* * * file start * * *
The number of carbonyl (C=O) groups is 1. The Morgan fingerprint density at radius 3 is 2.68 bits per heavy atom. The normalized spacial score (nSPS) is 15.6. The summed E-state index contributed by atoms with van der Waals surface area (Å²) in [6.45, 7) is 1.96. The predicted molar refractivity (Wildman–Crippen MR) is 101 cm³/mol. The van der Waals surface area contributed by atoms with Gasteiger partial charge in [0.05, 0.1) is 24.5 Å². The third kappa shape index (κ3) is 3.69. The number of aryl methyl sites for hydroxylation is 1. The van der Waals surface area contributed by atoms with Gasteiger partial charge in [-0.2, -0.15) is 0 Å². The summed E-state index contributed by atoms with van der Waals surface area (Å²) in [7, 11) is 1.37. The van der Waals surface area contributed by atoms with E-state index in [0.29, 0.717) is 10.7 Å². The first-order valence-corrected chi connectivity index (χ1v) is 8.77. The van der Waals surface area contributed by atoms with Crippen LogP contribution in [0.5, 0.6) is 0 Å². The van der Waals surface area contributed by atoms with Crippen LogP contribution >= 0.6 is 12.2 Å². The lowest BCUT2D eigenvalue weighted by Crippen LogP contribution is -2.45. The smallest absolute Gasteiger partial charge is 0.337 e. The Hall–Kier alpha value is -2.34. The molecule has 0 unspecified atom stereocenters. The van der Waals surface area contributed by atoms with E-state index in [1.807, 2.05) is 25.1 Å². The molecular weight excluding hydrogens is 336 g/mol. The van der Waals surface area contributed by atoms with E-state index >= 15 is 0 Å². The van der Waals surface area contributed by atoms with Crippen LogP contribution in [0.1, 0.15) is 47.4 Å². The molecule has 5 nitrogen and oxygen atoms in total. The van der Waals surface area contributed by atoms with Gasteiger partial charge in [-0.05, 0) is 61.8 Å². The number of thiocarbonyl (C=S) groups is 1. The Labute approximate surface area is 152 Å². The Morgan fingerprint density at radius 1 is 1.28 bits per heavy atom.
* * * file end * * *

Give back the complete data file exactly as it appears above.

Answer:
The number of carbonyl (C=O) groups is 1. The Morgan fingerprint density at radius 3 is 2.68 bits per heavy atom. The normalized spacial score (nSPS) is 15.6. The summed E-state index contributed by atoms with van der Waals surface area (Å²) in [6.45, 7) is 1.96. The predicted molar refractivity (Wildman–Crippen MR) is 101 cm³/mol. The van der Waals surface area contributed by atoms with Gasteiger partial charge in [0.05, 0.1) is 24.5 Å². The third kappa shape index (κ3) is 3.69. The number of aryl methyl sites for hydroxylation is 1. The van der Waals surface area contributed by atoms with Gasteiger partial charge in [-0.2, -0.15) is 0 Å². The summed E-state index contributed by atoms with van der Waals surface area (Å²) in [7, 11) is 1.37. The van der Waals surface area contributed by atoms with E-state index in [0.29, 0.717) is 10.7 Å². The first-order valence-corrected chi connectivity index (χ1v) is 8.77. The van der Waals surface area contributed by atoms with Crippen LogP contribution in [0.5, 0.6) is 0 Å². The van der Waals surface area contributed by atoms with Crippen LogP contribution >= 0.6 is 12.2 Å². The lowest BCUT2D eigenvalue weighted by Crippen LogP contribution is -2.45. The smallest absolute Gasteiger partial charge is 0.337 e. The Hall–Kier alpha value is -2.34. The molecule has 0 unspecified atom stereocenters. The van der Waals surface area contributed by atoms with E-state index in [1.807, 2.05) is 25.1 Å². The molecular weight excluding hydrogens is 336 g/mol. The van der Waals surface area contributed by atoms with E-state index >= 15 is 0 Å². The van der Waals surface area contributed by atoms with Crippen LogP contribution in [0.1, 0.15) is 47.4 Å². The molecule has 5 nitrogen and oxygen atoms in total. The van der Waals surface area contributed by atoms with Gasteiger partial charge in [-0.05, 0) is 61.8 Å². The number of thiocarbonyl (C=S) groups is 1. The Labute approximate surface area is 152 Å². The Morgan fingerprint density at radius 1 is 1.28 bits per heavy atom.